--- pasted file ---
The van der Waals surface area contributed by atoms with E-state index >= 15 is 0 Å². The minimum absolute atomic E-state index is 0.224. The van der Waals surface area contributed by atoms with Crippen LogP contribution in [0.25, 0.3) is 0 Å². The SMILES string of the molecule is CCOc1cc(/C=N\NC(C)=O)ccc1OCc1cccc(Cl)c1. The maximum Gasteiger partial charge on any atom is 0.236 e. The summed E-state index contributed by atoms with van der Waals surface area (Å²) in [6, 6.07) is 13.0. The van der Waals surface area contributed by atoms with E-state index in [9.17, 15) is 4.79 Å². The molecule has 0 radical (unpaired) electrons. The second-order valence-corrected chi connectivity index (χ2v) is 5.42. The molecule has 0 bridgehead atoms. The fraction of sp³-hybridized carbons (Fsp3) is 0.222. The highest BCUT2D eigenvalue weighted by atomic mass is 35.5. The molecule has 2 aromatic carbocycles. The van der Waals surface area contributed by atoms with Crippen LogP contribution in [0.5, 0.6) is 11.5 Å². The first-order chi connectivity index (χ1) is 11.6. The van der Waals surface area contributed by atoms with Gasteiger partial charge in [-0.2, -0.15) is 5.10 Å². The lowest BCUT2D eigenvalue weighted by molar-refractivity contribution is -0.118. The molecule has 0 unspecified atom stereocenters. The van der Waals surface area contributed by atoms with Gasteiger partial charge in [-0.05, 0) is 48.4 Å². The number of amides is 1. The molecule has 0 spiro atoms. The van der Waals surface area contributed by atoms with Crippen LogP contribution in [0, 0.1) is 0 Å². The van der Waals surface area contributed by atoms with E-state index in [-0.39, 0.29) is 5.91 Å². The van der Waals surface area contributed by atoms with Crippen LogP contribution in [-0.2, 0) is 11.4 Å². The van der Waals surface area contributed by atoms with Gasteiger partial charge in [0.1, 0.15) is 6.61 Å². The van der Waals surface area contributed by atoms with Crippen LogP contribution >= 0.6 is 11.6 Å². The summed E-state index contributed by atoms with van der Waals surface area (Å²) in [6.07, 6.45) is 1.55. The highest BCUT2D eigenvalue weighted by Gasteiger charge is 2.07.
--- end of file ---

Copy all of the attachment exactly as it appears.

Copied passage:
The van der Waals surface area contributed by atoms with E-state index >= 15 is 0 Å². The minimum absolute atomic E-state index is 0.224. The van der Waals surface area contributed by atoms with Crippen LogP contribution in [0.25, 0.3) is 0 Å². The SMILES string of the molecule is CCOc1cc(/C=N\NC(C)=O)ccc1OCc1cccc(Cl)c1. The maximum Gasteiger partial charge on any atom is 0.236 e. The summed E-state index contributed by atoms with van der Waals surface area (Å²) in [6, 6.07) is 13.0. The van der Waals surface area contributed by atoms with E-state index in [9.17, 15) is 4.79 Å². The molecule has 0 radical (unpaired) electrons. The second-order valence-corrected chi connectivity index (χ2v) is 5.42. The molecule has 0 bridgehead atoms. The fraction of sp³-hybridized carbons (Fsp3) is 0.222. The highest BCUT2D eigenvalue weighted by atomic mass is 35.5. The molecule has 2 aromatic carbocycles. The van der Waals surface area contributed by atoms with Crippen LogP contribution in [0.5, 0.6) is 11.5 Å². The first-order chi connectivity index (χ1) is 11.6. The van der Waals surface area contributed by atoms with Gasteiger partial charge in [-0.2, -0.15) is 5.10 Å². The lowest BCUT2D eigenvalue weighted by molar-refractivity contribution is -0.118. The molecule has 0 unspecified atom stereocenters. The van der Waals surface area contributed by atoms with Gasteiger partial charge in [-0.05, 0) is 48.4 Å². The number of amides is 1. The molecule has 0 spiro atoms. The van der Waals surface area contributed by atoms with Crippen LogP contribution in [0, 0.1) is 0 Å². The van der Waals surface area contributed by atoms with E-state index in [-0.39, 0.29) is 5.91 Å². The van der Waals surface area contributed by atoms with Crippen LogP contribution in [-0.2, 0) is 11.4 Å². The van der Waals surface area contributed by atoms with Gasteiger partial charge in [0.1, 0.15) is 6.61 Å². The van der Waals surface area contributed by atoms with Crippen LogP contribution >= 0.6 is 11.6 Å². The summed E-state index contributed by atoms with van der Waals surface area (Å²) in [6.07, 6.45) is 1.55. The highest BCUT2D eigenvalue weighted by Gasteiger charge is 2.07.